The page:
Rob has spent almost 2 years working with NPR and I spent almost a year consulting for them alongside Rob. By the time I was done, we felt like things could go either way. We had helped them discover what they had to do, but that is only half the battle.
I can’t take credit for what has gone on, Rob deserves a lot of credit (at least for all the unbilled hours he put in over the years), but I know we both feel extremely proud of what is going on now. At its core, NPR has an incredibly precious mission and now more than ever they absolutely cannot afford to fail at it.
Their team deserves so much applause, and I know they are still innovating today with some huge obstacles and difficulties around them. Even more though, the stations in the NPR system deserve a pat on the back. They opened themselves up at a time when people were running around saying that NPR was going to leave the stations in the dust. Their reward for opening up and trusting NPR is that a stronger network continues to grow, and there seems to be a lot more sharing of success these days.
The other side to this story is how this all came together. At a time when NPR could have hired (and could afford) any of the biggest consulting firms in the country, they called us in cold, remote, Canada, after having read Rob’s blog. When your core consulting team is 3 people, you have to get creative. All we could do was to help NPR find the answers to their problems on their own. They did it brilliantly, and you can see the results today.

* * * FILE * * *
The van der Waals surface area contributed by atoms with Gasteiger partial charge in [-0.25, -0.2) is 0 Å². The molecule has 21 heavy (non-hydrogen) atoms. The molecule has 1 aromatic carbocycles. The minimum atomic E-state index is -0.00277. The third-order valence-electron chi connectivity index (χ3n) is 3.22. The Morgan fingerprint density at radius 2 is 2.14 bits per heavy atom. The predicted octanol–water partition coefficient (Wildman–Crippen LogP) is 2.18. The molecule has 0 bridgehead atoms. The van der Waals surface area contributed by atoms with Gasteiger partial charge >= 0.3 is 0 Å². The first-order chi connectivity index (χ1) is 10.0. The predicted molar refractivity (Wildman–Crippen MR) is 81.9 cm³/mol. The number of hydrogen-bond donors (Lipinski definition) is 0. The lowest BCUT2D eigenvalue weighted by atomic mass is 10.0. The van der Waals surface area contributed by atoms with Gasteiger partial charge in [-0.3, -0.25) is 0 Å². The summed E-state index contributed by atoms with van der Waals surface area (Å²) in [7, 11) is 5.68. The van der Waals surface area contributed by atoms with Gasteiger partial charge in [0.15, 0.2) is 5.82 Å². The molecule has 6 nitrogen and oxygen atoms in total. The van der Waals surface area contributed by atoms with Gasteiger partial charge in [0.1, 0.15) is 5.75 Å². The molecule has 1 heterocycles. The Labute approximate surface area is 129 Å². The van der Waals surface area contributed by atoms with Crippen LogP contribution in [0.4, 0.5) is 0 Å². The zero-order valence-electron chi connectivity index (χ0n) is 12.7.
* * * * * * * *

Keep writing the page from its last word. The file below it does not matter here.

NPR used all the concepts we now call ‘Enterprise 2.0’ to reinvent itself. They made some use of technology (like Firestoker), but really it came down to sitting people in a room and giving up control. NPR’s leadership sat down with everyone else and participated, eye to eye and often heart to heart. Nobody knew the answers, but they did the hard work and found them.
I am sure that the public radio system still has more than enough problems. There are more than likely some organizations and people who feel slighted or forgotten, and I am sure there are bits of animosity floating around. The difference that I see now is that there is a framework of participation that can be used to solve new problems.
With all the money that big companies will spend in the next 10 years on trying to embrace Enterprise 2.0, sometimes you really just need to trust a few of the pioneers. Rob, Johnnie, Euan and a few others are the ones you can trust to disrupt your organization in incredibly useful ways. This is such a new world and there are so few who have experience and success right now. Get em’ while they’re cheap!